Thursday, March 31, 2011

The Hall EP

Ready for another new French release? No, this isn’t from some big name label or a 2008-resurgence. Rather, this is an example of some of the exciting new guard from the country with a golden touch. Pyramid is a young producer from Lyon who gained some attention this past winter with his artful remixes of Air and Daft Punk. Today he expands from the world of remix artist to solo enfant terrible with his debut release, The Hall EP. With five songs and just over 25 minutes of playtime, The Hall EP is a delightful, spacey house affair. There are obvious similarities between Pyramid’s production style and Daft Punk, but as a young French producer (or any young producer for that matter), I don’t see how one could resist their influence. As Pyramid is also a seemingly ardent fan of strings, deep synths, and arpeggios, The Hall EP harkens strongly to the TRON Legacy Soundtrack (though granted, without the thousands of dollars worth of production equipment at his disposal). Clearly Pyramid draws a lot of inspiration from the Daft boys, but he has enough raw talent and vision to make his works more nods to his heroes than mimicry of them. Track 7 Suns sounds like it could be Solar Sailor II, and the stomping In Charge (probably my favorite track on the album) reminds me a more powerful End of Line. All the songs on the EP have quite a large feel—tracks run an average of 5 minutes per track, with the shortest still clocking in at over 4—the pieces seem function more as movements than as singles. Take, for example, the first single, Solar (which Pyramid is graciously giving away for free).

Solar--Pyramid


Clocking in at just over 6 minutes, Solar is divided into three distinct parts. There is firstly the celestial intro, decorated by arpeggios and a powerful kick drum. Then, three minutes in, you’re caught completely off guard by a new pattern of bouncing synth lines and hollow drums. It hops and buzzes for a solid two minutes before winding down, but suddenly switches on you yet again. Finally there’s a coda of sorts, characterized by a sharp, metallic melody and sparse accompaniment. The song ends and you don’t quite know what just hit you—it’s clearly a house/electro track, but it’s not anything like the pop-style prominent in the scene today. There’s no chorus, there’s little repetition of verse, and it’s a bit experimental thematically. But it works. For all of its abnormalities, it sticks with you. The whole EP echoes this feel. Honestly it’s a bit ADD in places, but Pyramid manages to hold the tracks (movements) together such that despite their discrepancies, they feel wholly communal. That said though, you can hear Pyramid’s greenness in the EP; at times it feels that the abrupt pattern changes or thematic shift of a song is due to Pyramid’s indecision rather than careful calculation, but give the kid time to find his stride. This is, after all, his first effort. And if this were a test, in my book he would pass with flying colors. The Hall EP showcases a new, budding talent, who, with a bit more time and experience under his belt, will undoubtedly develop a stronger sense of personal style and at that point will become perhaps unstoppable. The Hall EP is available on Juno here, and on Amazon here. Hop on the bandwagon now, my money is on this kid.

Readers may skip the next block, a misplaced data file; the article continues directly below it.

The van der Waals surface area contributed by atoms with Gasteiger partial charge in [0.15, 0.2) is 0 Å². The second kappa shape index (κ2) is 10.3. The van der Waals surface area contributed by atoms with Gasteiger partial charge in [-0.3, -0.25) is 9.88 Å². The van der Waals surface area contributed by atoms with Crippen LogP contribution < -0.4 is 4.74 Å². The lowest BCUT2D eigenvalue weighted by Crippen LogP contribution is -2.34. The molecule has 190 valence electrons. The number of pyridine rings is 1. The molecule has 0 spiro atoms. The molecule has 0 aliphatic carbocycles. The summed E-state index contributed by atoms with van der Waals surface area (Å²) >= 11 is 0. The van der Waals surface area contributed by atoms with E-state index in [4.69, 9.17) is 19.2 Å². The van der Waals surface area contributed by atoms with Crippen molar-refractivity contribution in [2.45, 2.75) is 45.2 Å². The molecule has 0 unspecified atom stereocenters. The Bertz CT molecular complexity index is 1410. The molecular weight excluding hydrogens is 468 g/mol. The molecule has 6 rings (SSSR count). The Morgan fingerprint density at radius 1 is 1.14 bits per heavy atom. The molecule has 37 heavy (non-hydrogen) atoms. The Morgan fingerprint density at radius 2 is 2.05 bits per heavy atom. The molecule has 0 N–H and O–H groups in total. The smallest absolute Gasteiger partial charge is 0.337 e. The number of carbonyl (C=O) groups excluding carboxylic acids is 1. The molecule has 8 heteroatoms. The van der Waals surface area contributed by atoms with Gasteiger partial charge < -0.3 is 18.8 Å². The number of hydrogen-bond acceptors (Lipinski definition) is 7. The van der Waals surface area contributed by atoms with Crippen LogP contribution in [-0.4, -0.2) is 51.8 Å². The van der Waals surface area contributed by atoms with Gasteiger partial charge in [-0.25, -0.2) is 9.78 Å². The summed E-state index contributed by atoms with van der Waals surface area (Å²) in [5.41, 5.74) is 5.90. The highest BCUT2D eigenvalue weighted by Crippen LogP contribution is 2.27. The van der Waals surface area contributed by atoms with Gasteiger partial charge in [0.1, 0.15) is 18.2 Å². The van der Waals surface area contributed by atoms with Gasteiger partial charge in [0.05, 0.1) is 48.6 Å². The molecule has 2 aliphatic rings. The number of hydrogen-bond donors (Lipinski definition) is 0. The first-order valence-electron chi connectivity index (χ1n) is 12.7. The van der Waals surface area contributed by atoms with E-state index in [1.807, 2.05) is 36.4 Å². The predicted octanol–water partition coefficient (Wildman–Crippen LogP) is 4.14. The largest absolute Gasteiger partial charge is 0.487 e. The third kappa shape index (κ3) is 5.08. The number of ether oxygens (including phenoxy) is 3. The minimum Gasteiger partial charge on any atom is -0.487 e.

And as if I needed to demonstrate the Daft Punk similarities any more, here is a bonus remix he did of the classic Something About Us. Now, mind you, I usually hate Daft remixes. Why remix perfection, I always say. But this one? This one is oh so right.

Something About Us (Pyramid Remix)--Daft Punk


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3 comments:

Daniel said...

I don't know how you do it, but every image you guys find for your posts look really cool. Sorry, I know it has nothing to do with the music. Just an observation.

Daniel said...

I really like the Daft Punk remix. Stellar. Thought I would throw something in about the music.

Sidenote: This was very well written. My favourite part:

"Clocking in at just over 6 minutes, Solar is divided into three distinct parts. There is firstly the celestial intro, decorated by arpeggios and a powerful kick drum. Then, three minutes in, you’re caught completely off guard by a new pattern of bouncing synth lines and hollow drums."

Awesome post Mikayla. I love it.

Mikayla said...

hey, you can totally comment on the pictures haha. it's MUCH appreciated. i spend probably just as much time looking for them as i do for music. :)

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